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    Marines, sailors support Operation Tomodachi by air, land, sea

    Marines, sailors support Operation Tomodachi by air, land, sea

    Photo By Sgt. Jennifer Pirante | Lance Cpl. Chad A. Johnston, Combat Logistics Company 36 motor transportation...... read more read more



    Story by Lance Cpl. Jennifer Pirante 

    Marine Corps Air Station Iwakuni

    MARINE CORPS AIR STATION IWAKUNI, Japan -- The crew of High Speed Vessel Westpac Express arrived here, March 22, from Pohang, South Korea with more than 230 tons of palletized bottled water, which is scheduled to be transported via KC-130J aircraft from here to Sendai, Japan, in support of Operation Tomodachi.

    Operation Tomodachi is a joint humanitarian assistance operation implemented by the U.S. Armed Forces and Japan to provide aid, following the approximately 9.0 magnitude earthquake and subsequent tsunami in the Tohoku region of northern Japan, March 11.

    After the tsunami advisory, the third highest level tsunami alert from the Pacific Tsunami Warning Center, HSV Westpac Express was tasked with supporting Operation Tomodachi in addition to providing transportation of personnel and gear to exercise Foal Eagle 2011.

    “Our schedule has been so crazy,” said Kanoa Parker, HSV WestPac Express captain. “We have been running pretty hard since (March 11), but that is to be expected with something like this. With all the logistics and planning, we really have to be versatile.”

    Despite a hectic schedule, HSV Westpac Express was able to meet the demand for aid in a timely manner. The HSV arrived here previously, March 16, to drop off 450 tons of cargo and supplies brought from Naha, Okinawa. Upon arrival here, the HSV unloaded and delegated cargo to be transported to Pohang, South Korea.

    In Pohang, cargo from the exercise was picked up and transported back to the station with 230 pallets of bottled water to aid relief operations.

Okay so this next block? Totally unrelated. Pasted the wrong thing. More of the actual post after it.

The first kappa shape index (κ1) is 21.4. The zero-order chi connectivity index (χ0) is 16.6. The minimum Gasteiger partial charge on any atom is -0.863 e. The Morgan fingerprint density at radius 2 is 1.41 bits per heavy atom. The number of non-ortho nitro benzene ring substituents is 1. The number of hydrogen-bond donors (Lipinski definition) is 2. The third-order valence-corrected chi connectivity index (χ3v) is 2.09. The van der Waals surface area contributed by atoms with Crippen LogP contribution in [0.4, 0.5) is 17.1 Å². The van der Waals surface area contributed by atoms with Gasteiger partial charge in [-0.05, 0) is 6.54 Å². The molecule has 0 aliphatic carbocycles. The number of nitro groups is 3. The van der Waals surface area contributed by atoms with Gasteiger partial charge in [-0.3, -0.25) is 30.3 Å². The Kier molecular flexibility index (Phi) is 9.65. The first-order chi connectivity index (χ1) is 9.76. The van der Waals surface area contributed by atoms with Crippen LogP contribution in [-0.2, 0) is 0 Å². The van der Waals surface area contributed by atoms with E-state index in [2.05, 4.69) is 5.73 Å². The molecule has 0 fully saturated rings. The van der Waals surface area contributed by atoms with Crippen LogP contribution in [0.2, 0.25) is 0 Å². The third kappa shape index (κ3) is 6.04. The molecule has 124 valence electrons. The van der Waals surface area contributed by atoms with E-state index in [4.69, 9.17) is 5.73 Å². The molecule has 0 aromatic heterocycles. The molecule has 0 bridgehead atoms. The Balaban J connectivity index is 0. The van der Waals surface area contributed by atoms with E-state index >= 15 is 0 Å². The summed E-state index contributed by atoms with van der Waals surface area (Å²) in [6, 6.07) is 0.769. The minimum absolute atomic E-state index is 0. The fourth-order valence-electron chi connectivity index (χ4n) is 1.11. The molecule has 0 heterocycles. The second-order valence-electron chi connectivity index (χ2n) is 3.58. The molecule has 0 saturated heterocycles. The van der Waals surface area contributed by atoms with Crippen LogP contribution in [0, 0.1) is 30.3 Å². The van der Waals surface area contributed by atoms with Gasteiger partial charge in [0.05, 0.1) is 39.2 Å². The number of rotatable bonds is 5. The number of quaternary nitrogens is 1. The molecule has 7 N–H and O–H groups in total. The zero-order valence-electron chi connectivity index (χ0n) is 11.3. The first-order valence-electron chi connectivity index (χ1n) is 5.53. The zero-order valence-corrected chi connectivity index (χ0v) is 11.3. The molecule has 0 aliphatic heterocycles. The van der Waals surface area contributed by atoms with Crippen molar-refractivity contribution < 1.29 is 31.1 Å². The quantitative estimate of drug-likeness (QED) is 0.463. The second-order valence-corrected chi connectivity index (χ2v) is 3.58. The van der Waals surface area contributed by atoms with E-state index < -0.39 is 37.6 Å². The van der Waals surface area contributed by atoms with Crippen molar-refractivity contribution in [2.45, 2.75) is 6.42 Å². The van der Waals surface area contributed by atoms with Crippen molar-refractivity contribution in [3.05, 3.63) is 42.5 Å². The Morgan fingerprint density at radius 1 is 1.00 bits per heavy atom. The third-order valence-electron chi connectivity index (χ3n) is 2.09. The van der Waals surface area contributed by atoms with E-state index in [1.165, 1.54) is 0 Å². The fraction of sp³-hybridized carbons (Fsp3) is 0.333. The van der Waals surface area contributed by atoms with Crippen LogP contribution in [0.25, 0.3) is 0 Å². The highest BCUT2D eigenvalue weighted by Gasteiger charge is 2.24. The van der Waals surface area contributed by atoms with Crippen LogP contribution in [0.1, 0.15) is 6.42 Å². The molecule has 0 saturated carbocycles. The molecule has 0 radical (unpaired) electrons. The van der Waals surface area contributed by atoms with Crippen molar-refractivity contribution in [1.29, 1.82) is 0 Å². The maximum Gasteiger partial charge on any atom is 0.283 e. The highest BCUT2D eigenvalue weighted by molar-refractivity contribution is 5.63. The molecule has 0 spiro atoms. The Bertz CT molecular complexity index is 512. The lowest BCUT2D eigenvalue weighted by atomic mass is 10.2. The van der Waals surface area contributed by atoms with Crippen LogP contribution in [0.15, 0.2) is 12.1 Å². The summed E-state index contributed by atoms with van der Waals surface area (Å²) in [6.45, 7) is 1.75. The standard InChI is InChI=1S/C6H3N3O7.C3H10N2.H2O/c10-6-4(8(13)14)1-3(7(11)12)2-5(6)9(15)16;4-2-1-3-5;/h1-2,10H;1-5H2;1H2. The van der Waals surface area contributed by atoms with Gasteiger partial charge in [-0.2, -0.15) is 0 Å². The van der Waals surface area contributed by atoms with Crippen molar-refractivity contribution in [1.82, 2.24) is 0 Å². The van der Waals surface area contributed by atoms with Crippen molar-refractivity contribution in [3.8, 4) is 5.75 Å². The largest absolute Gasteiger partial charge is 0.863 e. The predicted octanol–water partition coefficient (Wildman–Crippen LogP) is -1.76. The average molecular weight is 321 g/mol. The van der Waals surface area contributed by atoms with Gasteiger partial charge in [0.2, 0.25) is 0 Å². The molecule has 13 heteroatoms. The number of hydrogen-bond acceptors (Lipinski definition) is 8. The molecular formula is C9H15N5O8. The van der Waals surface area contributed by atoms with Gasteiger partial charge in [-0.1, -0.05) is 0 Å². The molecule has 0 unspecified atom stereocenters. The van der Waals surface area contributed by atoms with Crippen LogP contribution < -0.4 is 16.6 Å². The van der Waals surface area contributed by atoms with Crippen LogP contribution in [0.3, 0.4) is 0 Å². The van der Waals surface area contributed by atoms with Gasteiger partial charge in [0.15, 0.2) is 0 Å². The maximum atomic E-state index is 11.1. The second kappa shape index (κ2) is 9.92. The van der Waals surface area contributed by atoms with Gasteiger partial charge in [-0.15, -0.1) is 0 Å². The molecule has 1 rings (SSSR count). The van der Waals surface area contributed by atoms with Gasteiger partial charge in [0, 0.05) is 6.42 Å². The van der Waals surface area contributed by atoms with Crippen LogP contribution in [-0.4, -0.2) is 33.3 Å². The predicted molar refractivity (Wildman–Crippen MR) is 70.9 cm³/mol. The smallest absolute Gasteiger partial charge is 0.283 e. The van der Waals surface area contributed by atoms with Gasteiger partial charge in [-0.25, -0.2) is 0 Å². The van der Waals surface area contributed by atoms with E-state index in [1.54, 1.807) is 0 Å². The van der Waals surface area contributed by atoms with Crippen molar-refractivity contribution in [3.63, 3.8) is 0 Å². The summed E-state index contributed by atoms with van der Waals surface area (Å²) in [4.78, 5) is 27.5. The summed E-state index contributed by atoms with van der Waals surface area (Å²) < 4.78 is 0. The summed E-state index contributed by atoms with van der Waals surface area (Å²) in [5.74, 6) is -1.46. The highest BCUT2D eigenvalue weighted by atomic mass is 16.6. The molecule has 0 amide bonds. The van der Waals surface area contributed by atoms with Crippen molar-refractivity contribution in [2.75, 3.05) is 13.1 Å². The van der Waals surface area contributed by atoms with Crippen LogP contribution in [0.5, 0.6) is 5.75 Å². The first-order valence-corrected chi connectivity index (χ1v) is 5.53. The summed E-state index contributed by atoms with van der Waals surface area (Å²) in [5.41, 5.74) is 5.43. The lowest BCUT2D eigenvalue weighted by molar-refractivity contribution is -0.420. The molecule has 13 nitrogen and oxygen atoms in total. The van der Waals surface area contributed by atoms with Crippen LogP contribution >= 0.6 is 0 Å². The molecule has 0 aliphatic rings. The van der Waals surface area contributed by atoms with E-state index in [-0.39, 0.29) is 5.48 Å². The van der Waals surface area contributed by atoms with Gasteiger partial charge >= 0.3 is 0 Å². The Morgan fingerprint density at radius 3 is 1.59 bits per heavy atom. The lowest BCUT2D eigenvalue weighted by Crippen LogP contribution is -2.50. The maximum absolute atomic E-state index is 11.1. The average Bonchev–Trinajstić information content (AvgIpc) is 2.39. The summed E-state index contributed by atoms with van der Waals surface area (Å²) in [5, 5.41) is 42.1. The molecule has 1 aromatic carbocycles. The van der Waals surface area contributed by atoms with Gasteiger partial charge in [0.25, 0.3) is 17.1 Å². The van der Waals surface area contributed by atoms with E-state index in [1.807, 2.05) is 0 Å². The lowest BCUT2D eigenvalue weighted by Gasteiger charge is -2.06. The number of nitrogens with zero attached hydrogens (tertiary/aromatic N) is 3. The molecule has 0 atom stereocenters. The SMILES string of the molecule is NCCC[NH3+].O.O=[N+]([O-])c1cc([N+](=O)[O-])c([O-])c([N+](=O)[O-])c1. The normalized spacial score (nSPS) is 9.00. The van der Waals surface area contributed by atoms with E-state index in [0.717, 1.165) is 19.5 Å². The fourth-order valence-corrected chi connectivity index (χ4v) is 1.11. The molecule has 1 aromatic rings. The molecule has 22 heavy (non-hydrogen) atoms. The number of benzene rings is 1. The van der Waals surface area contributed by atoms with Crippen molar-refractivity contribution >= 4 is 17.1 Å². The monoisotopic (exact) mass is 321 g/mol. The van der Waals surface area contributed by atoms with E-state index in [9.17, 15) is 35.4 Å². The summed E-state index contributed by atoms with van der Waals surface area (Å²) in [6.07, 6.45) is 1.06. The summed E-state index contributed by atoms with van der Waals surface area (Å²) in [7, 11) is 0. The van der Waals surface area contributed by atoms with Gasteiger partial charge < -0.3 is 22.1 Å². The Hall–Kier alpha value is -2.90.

The HSV Westpac Express crew is happy to be a part of the relief efforts, said Parker.

    “From all of our crew members, our prayers go out to those affected,” he added.

    Marine units such as Marine Wing Support Squadron 171 and Combat Logistics Company 36, with the help of Japanese civilian contractors, were tasked with unloading hundreds of tons of cargo and supplies, loading them onto 7-ton trucks and transporting the loads to the flightline. Once the cargo was further coordinated and loaded onto KC-130 aircraft, it was shipped to the Tohoku region of northern Japan.

    CLC-36 had plans to participate in exercise Foal Eagle 2011, but took on a new mission to fully focus on Operation Tomodachi.

    “We have been really busy, putting in a lot of work,” said Cpl. Emmanuel Rosario, CLC-36 supply administration and operations specialist. “Whatever we can do, we’re here. We’re happy to be a part of this.”

    Marines from CLC-36 were put on standby with the possibility of being sent closer to affected areas to lend a hand in the relief efforts.

    “Everyone’s got their bags packed – (field equipment) gear is ready to go,” Rosario said. “We’re ready.”

    Immediately following the disaster, station Harbor Operations became a vital staging point for incoming and outgoing support to include thousands of tons of essential military gear, supplies, food and water.

    “We’re doing all we can to support the efforts,” said Petty Officer 1st Class George Payumo, harbor navigator. “It’s been a pretty quick response overall.”

    Since relief efforts began, more than 1.5 million pounds of food, water, cargo, supplies and equipment have been prepared and transported via air, land and sea to support affected areas of northern Japan.



    Date Taken: 03.24.2011
    Date Posted: 05.03.2011 09:17
    Story ID: 69762

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